The Weekly MashUp is a recurring segment on Hear Me Out, the Young Minds’ Blog, highlighting the most pertinent local and national news for children’s mental health advocates. If you haven’t already, sign up to be on our email list to get the Weekly MashUp delivered to your inbox automatically, every Friday!
One in seven kids in the U.S. between the ages of two and eight suffer from a mental, behavioral, or developmental concern, according to a new report published by The Center for Disease Control (CDC). Researchers analyzed data supplied by parents in the 2011-2012 National Survey of Children’s Health, noting speech and language problems, learning challenges, ADHD, autism spectrum disorder, anxiety and more. The report determined that children with mental, behavioral, or developmental needs were less likely than others to have access to family-oriented, continuous, comprehensive, coordinated, compassionate and culturally effective medical care. Researchers also found that parental mental health needs and a lack of child-care were associated with increased mental health needs in young children. Dr. Eugene Grudnikoff, a child and adolescent psychiatrist at South Oaks Hospital in Amityville, N.Y., expressed how important it is for communities and legislators to consider the recommendations of the report to invest in “effective collaboration among governmental, private and other agencies responsible for providing services for children.”
Proposed Initiative Aims to Reduce Suicides in Stanislaus County
The Modesto Bee – 3.14.16
To address the 27% spike in suicides over a five-year period, the Stanislaus County Board of Supervisors is reviewing a three-year prevention initiative at its upcoming Tuesday meeting. The county’s suicide rate of 11 per 100,000 population is higher than the statewide rate of 10.2 per 100,000. According to a report prepared for the Board’s meeting, only one-fourth of the 231 people who committed suicide in Stanislaus County, between 2010 and 2014, were treated by private practitioners or county mental health providers. The article highlights the efforts of the County Behavioral Health and Recovery Services as they seek to coordinate the efforts of various groups already addressing suicide prevention, including government agencies, community-based organizations, nonprofit foundations and schools. If the Board of Supervisors approves the program, the county would spend around $628,000 on the prevention initiative, which could include health care providers, veterans, the faith community, schools, neighborhoods and families affected by suicide.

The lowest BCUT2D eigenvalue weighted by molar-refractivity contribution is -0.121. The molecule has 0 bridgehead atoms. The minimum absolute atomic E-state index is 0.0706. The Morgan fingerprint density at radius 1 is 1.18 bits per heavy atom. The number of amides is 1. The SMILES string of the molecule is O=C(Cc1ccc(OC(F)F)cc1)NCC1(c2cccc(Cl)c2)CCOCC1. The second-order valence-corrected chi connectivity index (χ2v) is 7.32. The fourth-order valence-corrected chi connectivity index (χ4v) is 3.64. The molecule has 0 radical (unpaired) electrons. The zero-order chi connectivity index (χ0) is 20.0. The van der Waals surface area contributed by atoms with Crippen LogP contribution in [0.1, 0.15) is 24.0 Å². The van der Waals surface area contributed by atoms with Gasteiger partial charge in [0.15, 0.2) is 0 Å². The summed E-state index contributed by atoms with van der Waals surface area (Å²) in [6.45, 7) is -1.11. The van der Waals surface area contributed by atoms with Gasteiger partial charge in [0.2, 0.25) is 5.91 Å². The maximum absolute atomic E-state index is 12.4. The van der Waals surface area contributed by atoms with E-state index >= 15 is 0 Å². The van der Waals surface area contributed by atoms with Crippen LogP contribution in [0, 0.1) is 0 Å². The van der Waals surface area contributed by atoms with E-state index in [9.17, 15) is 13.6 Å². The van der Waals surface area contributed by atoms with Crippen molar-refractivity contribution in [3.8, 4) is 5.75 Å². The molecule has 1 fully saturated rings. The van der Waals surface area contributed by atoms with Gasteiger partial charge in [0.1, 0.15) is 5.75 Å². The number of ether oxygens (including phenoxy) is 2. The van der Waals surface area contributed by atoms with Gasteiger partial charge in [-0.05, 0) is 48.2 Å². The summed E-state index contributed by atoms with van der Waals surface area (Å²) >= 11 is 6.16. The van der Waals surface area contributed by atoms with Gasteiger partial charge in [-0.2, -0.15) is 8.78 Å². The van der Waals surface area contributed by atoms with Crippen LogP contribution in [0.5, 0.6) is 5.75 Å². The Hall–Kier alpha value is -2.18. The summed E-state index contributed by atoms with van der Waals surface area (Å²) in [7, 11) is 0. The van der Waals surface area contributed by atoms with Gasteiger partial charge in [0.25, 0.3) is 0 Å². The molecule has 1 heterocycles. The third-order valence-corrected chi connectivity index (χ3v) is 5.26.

What Everyone Should Know About Men And Depression
The Washington Post – 3.11.16
According to a study published this month in General Hospital Psychiatry, some men struggling with clinical depression are less likely to seek professional help if they have solid social support. Alternatively, women in the study, regardless of how much social support they had, more or less sought out professional mental health services at similar rates. Alan Teo, the study’s author, notes that “social support is, generally speaking, a good thing. In many ways, it buffers against depression in the first place…what’s suggested in this study is there might be areas where social support inadvertently works against treatment for those who have clinical depression.” The study, which analyzed data from 1,379 adults with symptoms of depression, also found that men with adequate social support were more likely to see primary-care doctors than men without good social support. Teo suggests that primary-care physicians have “a big window of opportunity to reach many of these folks who have untreated depression.” With this research in mind, he also highlights that “one of the best ways to support your family or friend with depression is to encourage seeking out a mental health care professional.”
The Prevalence of Behavioral Health Disorders, a Need to Reinstill Tolerance
Children And The Law Blog – 3.17.16
This Is How You End the Foster Care to Prison Pipeline
NationSwell – 3.16.16
An Estimated 23,000 California Youth Are Newly Eligible for Critical Mental Health Care
The Chronicle for Social Change – 3.16.16
When I Wanted to End My Life, a Friend Left Me Exactly the Message I Needed
The Mighty – 3.16.16
What Children’s Brains Tell Us About Trauma: Invest Early
The Chronicle for Social Change – 3.9.16
I’ve Been Homeless 3 Times. The Problem Isn’t Drugs Or Mental Illness — It’s Poverty.
Vox – 3.8.16
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**News stories shared in the Weekly MashUp do not necessarily represent the views of Young Minds Advocacy.